Provincial and Local Government: Governments at the provincial, regional, and municipal levels consist of a chief executive, the hokim, and a council. The president appoints hokims of the provinces, who appoint those at district level. In turn, district hokims appoint municipal hokims, giving the president de facto control of the executive branch at every level. The councils, whose power is secondary to the executives at all levels, are directly elected for five-year terms. President Karimov has ensured the loyalty of provincial hokims by frequent removals. In October 2006, he removed the hokims of two provinces in politically sensitive eastern Uzbekistan. Provincial governments have little power compared with the national government, which oversees and funds all major functions. Karakalpakstan, which nominally has substantial autonomy, in fact is rarely included in national discussions of the Aral Sea crisis within its borders. A vital local political institution is the mahalla, which now is a formal, government-controlled political entity all over Uzbekistan but formerly was a powerful, family-based social institution in the cities. In the post-Soviet era, the national government and law enforcement agencies have used the ruling committees of the mahallas to monitor potential dissident activity in the Muslim community. About 12,000 mahallas existed in 2004.
Judicial and Legal System: Uzbekistan’s judicial system remains structurally and operationally similar to the Soviet system in place before 1992. Below the national level are provincial and regional courts, for which the Supreme Court serves as the court of appeals. Appeals are rare. Economic courts at the regional level deal with disputes between commercial entities. Judges of the lower courts are selected by a qualification collegium, which is named by the president. The law allows the arrest of individuals on suspicion alone, without the filing of formal charges, and the vagueness of formal grounds for arrest allows security forces to routinely arrest people without just cause. Most trials are heard by a panel of one professional judge and two lay judges, who rarely take an active role. Prosecutors dominate criminal procedure, from pretrial detention to sentencing. The quality and activity of defense lawyers are limited. Conviction rates are extremely high. The death penalty remained in effect in 2006 for the crimes of murder, espionage, and treason. However, few executions were carried out in the early 2000s, and the death penalty was to be abolished officially by 2008.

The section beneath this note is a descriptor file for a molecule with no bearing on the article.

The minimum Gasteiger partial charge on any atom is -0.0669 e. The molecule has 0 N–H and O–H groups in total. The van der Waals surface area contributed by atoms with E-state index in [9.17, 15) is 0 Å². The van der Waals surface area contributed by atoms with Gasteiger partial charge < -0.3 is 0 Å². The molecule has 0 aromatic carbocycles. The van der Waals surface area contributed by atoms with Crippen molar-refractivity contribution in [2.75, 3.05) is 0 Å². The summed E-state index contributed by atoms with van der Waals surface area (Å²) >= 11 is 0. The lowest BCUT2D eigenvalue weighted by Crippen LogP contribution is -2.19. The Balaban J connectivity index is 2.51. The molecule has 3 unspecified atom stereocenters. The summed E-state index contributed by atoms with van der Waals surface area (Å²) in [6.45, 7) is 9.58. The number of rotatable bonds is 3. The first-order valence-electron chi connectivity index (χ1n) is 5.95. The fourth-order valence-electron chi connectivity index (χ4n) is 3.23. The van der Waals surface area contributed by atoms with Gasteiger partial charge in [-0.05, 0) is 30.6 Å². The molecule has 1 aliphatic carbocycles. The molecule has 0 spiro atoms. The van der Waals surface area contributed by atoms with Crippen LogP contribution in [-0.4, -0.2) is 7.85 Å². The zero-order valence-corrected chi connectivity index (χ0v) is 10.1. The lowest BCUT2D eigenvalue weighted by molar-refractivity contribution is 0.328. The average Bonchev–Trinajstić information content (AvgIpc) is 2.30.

Electoral System: Suffrage is universal for individuals 18 years of age and older. All aspects of elections, particularly registration by parties and independent candidates, are controlled by the government’s Central Election Commission. An election is legally valid if more than 50 percent of eligible voters participate and a candidate receives more than 50 percent of the votes. In the post-Soviet era, reports of very high participation in elections and referenda have been considered unreliable. Parliamentary elections, which are held every five years, include runoffs if no candidate receives 50 percent or more in the first round. Only five parties, all pro-government, were allowed to participate in the parliamentary elections of December 2004 and the runoff elections of January 2005. The next parliamentary elections are scheduled for December 2009. In 2002 a referendum extended the president’s term of office from five to seven years; the next presidential election is scheduled for December 2007, although technically President Karimov’s term ended in January of that year.